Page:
Our History

The CDC Is Established

The CDC was first conceived in 1967 in response to the need for services to children, youth, adults with special needs and their families residing in the Central Interior of British Columbia.

Dr. Carolyn McGhee

Anne Martin served as the first Executive Director and Ann Callander as President. Monica Williams became the first physiotherapist. It was family physician, Dr. Carolyn McGhee, who first identified the need for these services. They began with three children with special needs. The society was formally incorporated in 1968 as the Cerebral Palsy Association of Prince George.

The Society’s first facility was set up in a portable classroom building, loaned by School District #57, located at the corner of Winnipeg Street and Ninth Avenue. Initial funding was $11,000 from the B.C. Cerebral Palsy Association.

The CDC's New Home

Under the leadership of the second President, Horst Sander, the Centre moved in 1973 to a larger building on Strathcona Avenue.

By 1987, the Centre was assisting hundreds of children. These children benefitted from timely medical assessments, as well as physiotherapy, occupational therapy and speech language pathology services. The three to six year olds could also attend preschool and daycare services.

With increased demand for services, better funding allowed for expanding the staff to include one occupational therapist and one speech therapist, a preschool teacher and a social worker. One indication of the level of caring in the Prince George community was the response to meeting the Centre’s transportation needs. Parents unable to transport their children for treatment were helped out by volunteer drivers. The roster of volunteers swelled quickly to more than 70 people. Currently, a bus service operated by the Carefree Society fills that need.

When the new wing was built in 1984, the expansion resulted in an 11,000 square foot building. From 2006 to 2007, a major $1.2 million dollar renovation boosted it up to 17,000 square feet with the completion of the lower level. Finishing the lower level was accomplished with support from the City of Prince George, the Variety Fund, Rotary and the Province of British Columbia.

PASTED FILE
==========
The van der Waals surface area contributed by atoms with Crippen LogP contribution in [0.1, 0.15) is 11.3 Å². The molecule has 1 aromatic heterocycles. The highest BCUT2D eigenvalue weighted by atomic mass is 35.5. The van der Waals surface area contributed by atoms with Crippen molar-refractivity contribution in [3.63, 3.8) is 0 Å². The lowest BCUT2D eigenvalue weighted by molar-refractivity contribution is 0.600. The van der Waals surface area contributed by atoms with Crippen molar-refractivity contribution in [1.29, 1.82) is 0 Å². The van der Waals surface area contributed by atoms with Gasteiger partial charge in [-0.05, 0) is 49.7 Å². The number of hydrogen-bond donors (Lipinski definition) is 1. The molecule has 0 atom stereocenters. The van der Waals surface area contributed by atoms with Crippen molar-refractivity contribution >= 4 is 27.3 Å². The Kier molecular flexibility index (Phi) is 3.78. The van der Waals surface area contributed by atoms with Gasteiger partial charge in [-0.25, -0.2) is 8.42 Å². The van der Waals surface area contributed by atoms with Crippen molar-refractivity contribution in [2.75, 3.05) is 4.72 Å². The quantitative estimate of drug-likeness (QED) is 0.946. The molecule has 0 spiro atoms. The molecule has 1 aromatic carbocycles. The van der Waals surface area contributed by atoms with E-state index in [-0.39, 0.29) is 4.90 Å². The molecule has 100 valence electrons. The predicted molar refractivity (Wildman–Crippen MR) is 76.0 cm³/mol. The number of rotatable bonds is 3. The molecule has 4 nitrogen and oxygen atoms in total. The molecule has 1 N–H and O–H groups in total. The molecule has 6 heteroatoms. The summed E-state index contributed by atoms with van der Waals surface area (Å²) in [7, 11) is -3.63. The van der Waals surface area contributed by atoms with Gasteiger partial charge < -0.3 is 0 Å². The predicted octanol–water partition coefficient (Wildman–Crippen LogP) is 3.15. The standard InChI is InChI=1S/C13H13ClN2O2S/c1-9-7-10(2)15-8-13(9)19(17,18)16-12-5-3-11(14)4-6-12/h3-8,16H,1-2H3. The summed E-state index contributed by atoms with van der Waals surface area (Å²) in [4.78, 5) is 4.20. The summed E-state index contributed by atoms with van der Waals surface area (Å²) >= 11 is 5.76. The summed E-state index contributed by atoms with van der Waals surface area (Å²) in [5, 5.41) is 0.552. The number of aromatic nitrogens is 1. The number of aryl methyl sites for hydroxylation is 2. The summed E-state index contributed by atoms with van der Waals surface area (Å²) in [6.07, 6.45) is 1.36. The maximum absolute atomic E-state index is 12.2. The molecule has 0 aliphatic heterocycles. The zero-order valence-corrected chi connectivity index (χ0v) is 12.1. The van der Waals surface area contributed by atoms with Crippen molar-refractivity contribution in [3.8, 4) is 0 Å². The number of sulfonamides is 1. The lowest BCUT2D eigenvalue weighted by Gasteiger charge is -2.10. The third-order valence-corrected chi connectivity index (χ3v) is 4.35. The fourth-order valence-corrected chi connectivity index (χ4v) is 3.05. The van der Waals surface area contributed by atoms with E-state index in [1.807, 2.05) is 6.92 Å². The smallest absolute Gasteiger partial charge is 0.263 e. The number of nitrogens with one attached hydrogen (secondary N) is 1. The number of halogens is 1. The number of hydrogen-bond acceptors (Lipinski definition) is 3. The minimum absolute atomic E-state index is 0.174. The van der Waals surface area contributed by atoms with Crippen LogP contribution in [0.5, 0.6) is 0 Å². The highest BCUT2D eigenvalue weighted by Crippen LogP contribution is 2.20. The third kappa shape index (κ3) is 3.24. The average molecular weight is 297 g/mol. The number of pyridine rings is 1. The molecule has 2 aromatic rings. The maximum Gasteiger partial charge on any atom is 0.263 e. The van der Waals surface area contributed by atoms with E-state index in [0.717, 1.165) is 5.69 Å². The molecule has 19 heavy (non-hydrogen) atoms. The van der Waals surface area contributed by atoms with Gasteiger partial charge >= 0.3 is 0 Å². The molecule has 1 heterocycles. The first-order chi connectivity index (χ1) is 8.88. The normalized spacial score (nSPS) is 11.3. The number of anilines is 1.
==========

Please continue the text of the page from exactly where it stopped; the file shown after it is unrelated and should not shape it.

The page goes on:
Our 40th Anniversary

A happy event helped mark the CDC’s 40th anniversary in the fall of 2007 when an attractive new outdoor playground was opened and named for the founding Executive Director, Anne Martin, to honour her dedication and long years of service.

50 Years and the Future

From our humble beginnings, serving a handful of children in the initial year, the Child Development Centre now annually assists approximately 1200 children and their families. Outreach services are provided to children in Mackenzie, McBride and Valemount. Reflecting its expanding mandate, the society changed its official name to the Child Development Centre of Prince George and District Association in 2009.  And in 2017, the Centre celebrated 50 years of service.

Our vision for the future includes implementing of the Province’s first service network for children with special needs. This network would provide tremendous benefits to the region’s children and their parents, including the added benefit of simplified pathways to service; parents could access the services of several providers through a single referral. We envision this network offering service from a number of locations throughout the City, including the Hart, College Heights, and at least one additional location in Prince George. Although this is a daunting project, it holds the promise of substantial service enhancements. At least three service networks have been implemented to great effect in other regions of Canada, including the following two networks in Ontario:

Beyond Prince George, the CDC provides outreach services to Mackenzie, Valemount, and McBride — locations where we have also developed excellent working relationships with local agencies. We are currently working toward developing an enhanced, outreach video conferencing initiative in cooperation with the Northern Health Authority. The proposed program will include distance mentoring for developmental professionals, as well as enhancing our outreach services with additional distance services for children with developmental challenges and their parents.